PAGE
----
Google Sheet Portfolio Tracker: Build Yours in 6 Steps

Dividend Earner

Dividend Earner

Updated on

11 min read Affiliate Disclosure

Tracking your portfolio performance is a really important step to successful investing. If you don’t know how your portfolio is doing, you won’t know if you are making the right decisions.

Chances are that you are here to get a free portfolio spreadsheet and you are almost there. With a few spreadsheet tips, you’ll be on your merry way.

The Way Money Flows

If you can’t evaluate your investment decisions, you will go in a circle and realize years later that your portfolio is not growing as it should. It can lead to drastic investment decisions to recover time lost … We don’t want that. A portfolio & dividend tracker can help assess the income gap in your retirement and allow you to take appropriate action.

Here is a simple view of how money flows when investing. Are you asking yourself those questions? Are you able to answer them?


You also need to know what’s in your portfolio and what it means to your performance, such as your exposure to the different sectors or the dividend income your investments bring in. With respect to planning for retirement, you certainly want to know how much dividend you can earn in a year or by the month. The dividend income should grow, and you can then forecast how much to save and invest to reach your goals. Whether your portfolio can keep up with inflation is a critical question you must also be aware of.

As you can see, it all works together, but it’s not easy to set up properly to answer all of those questions. You need to use Google Sheets (Excel or any other spreadsheet can also work) and understand how to look up data in other sheets.

Fear not, below are the steps to do it yourself for your free dividend tracker or you can save the time and get the Dividend Snapshot Tracker all setup and ready to go. You can have your personal dividend calculator and make it the best portfolio tracker!

TIP: Google Sheet is the best spreadsheet to use to track your portfolio. Go ahead a create a Google Sheet using your gmail account. You do have a gmail account right?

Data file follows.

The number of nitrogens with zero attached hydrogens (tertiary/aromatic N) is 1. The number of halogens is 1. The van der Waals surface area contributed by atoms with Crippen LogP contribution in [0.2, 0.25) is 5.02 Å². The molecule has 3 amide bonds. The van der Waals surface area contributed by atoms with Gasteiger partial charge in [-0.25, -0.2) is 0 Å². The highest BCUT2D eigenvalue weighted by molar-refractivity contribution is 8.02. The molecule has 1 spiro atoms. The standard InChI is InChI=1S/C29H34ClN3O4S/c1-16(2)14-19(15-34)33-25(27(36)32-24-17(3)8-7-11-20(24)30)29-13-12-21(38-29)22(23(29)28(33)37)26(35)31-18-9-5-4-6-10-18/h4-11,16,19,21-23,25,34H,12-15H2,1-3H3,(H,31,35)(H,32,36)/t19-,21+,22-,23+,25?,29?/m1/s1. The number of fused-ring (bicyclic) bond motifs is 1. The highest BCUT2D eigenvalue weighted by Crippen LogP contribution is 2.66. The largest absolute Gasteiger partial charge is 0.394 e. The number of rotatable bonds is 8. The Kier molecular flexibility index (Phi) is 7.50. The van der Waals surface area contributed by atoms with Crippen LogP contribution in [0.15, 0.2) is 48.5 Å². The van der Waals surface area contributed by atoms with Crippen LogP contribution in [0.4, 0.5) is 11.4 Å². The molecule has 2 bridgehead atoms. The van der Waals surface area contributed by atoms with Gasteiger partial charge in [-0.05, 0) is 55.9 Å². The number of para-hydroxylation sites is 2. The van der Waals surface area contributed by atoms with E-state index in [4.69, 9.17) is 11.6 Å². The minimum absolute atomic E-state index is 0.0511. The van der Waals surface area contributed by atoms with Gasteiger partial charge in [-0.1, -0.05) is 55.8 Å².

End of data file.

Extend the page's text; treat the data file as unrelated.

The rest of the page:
TIP: Learn about setting up drop-down selection as well.

Build Your Free Portfolio Tracker

Before we dive through the steps to build your portfolio tracker, we need to discuss some necessary spreadsheet skills and the status of quotes retrieved online.

The Yahoo Finance API (Application Program Interface) was used to allow fetching of the stock quote, but it has been deprecated for use outside of their website. Google Sheet, with the GoogleFinance API, is now the only spreadsheet capable of fetching quotes. Excel is manual or requires add-ins.

If you go down the manual route, getting a stock quote can be done through Google Finance, Yahoo Finance, Morningstar or your discount broker. Your discount broker is probably best as you have all your holdings in one location (or a few if you have multiple accounts).

Note that Google Finance changed its portfolio management, and I have researched alternatives to Google Finance, with MSN Money leading as the alternative.

IMPORTANT – Very few services can reliably pull quotes for spreadsheets since Yahoo deprecated their web API. You either need to use Google Sheets with the GoogleFinance function or enter the stock price manually.

Step 1 – Stock Reference List

The first step is to itemize your holdings and the details pertinent for reporting. You can track more information, such as the industry, international exposure, and growth vs income investment. It’s really up to you to track what you want. The information entered here can be looked up in the other tabs (note that the second row, hidden in the image, is a column number starting with 0 to facilitate lookups).

Portfolio Tracker - Stock Info

TIP: Since we, investors, often hold the same stock across multiple accounts, a master list of holdings is easier to maintain. Set it up so it has all the information you need about each investment. The image shows an example but you can have mode details if yout want. You want to pull the stock quote here with =GoogleFinance(A2) for example.

Step 2 – Setup Your Account Holdings